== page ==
In conclusion, this yeast model complements the findings from the Magin study and supports the notion that EPR1 and EPR2 of the ribosome binding subunit Naa15 plays important structural role for correct and efficient NatA activity during protein synthesis. Mutation in these electropositive regions could have deleterious effects and, as suggested by Magin et al. could be used for therapeutic targeting of NatA activity by modifying ribosome binding.

Limitations

  • We acknowledge that this study only provide preliminary insights into the interaction between NatA and the ribosome and that it does not exclude the possibility that other regions on the NatA surface or binding factors are important for ribosome binding. For example, the NatA complex also associates with Naa50 [40] and in multicellular eukaryotes the chaperone-like protein HYPK (Huntingtin-interacting protein K) [50].

  • We focused on SpNatA ΔN K6E since Magin et al. [44] showed that this mutant displayed the most severe ribosomal pulldown effect.

  • Incorporation of a V5-tag C-terminal of SpNaa10 and a HA-tag N-terminal of SpNaa15 may affect SpNatA complex formation, ribosome binding, and/or enzymatic activity, but wild-type and mutant SpNaa15 were assayed and compared with identical tags.

  • We have not performed any SpNatA-ribosome pulldown experiments using yeast lysates.

Abbreviations

EPR: 

electropositive region

Naa: 

Nα-terminal acetyltransferase

NAT: 

N-terminal acetyltransferase

Sc: 

Saccharomyces cerevisiae

Sp: 

Schizosaccharomyces pombe

TPR: 

tetratricopeptide repeats

Declarations

Authors’ contributions

SV performed experiments. SV and TA conceived and designed the experiments, analyzed the data and wrote the paper. Both authors read and approved the final manuscript.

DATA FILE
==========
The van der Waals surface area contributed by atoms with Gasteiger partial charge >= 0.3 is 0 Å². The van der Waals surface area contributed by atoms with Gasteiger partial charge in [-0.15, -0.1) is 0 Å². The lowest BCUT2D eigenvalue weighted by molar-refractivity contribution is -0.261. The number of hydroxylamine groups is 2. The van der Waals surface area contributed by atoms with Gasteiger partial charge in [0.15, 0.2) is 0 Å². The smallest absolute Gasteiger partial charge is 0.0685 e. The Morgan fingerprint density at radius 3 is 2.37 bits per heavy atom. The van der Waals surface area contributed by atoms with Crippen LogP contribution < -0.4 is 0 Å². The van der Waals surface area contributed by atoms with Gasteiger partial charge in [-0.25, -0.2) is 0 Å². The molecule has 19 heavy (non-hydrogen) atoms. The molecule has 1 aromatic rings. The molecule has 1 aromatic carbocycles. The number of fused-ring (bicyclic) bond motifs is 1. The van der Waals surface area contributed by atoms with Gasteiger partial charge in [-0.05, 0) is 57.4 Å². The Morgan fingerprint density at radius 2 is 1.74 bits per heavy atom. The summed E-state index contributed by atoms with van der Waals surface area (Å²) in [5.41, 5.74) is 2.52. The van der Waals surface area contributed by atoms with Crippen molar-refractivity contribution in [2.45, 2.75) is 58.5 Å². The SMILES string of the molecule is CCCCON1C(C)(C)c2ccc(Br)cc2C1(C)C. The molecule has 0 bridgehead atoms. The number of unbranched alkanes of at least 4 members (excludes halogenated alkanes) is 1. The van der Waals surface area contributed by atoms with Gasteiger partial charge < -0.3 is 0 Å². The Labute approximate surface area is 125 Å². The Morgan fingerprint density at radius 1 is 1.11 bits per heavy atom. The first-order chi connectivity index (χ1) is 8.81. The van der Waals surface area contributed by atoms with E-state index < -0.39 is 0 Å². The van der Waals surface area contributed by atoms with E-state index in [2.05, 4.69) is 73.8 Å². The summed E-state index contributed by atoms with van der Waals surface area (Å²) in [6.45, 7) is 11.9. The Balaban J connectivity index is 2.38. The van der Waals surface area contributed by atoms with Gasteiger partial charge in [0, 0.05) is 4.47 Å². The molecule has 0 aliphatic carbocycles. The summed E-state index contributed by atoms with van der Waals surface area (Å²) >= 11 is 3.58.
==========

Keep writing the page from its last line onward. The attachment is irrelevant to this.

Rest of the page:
Acknowledgements

Prof. Ronen Marmorstein (University of Pennsylvania, USA) and Dr. Robert Magin are thanked for initial discussions on mutants of NAA15 preventing ribosome-binding of NatA.

Competing interests

The authors declare that they have no competing interests.

Availability of data and materials

Data and materials available upon request.

Consent for publication

Not applicable.

Ethics approval and consent to participate

Not applicable.

Funding

This work was supported by the Research Council of Norway through a FRIPRO Mobility Grant 261981 (S.V.) which is co-funded by the European Union’s Seventh Framework Programme under Marie Curie grant agreement no 608695. The Research Council of Norway Grants 230865 and 249843 (T.A.), the Norwegian Cancer Society (T.A.), the Bergen Research Foundation (T.A.), and the Norwegian Health Authorities of Western Norway Project 912176 (T.A.).

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Authors’ Affiliations

(1)
Department of Biological Sciences, University of Bergen, 5006 Bergen, Norway
(2)
Department of Biomedicine, University of Bergen, 5009 Bergen, Norway
(3)
Donnelly Centre for Cellular and Biomolecular Research, University of Toronto, Toronto, ON, M5S 3E1, Canada
(4)
Department of Surgery, Haukeland University Hospital, 5021 Bergen, Norway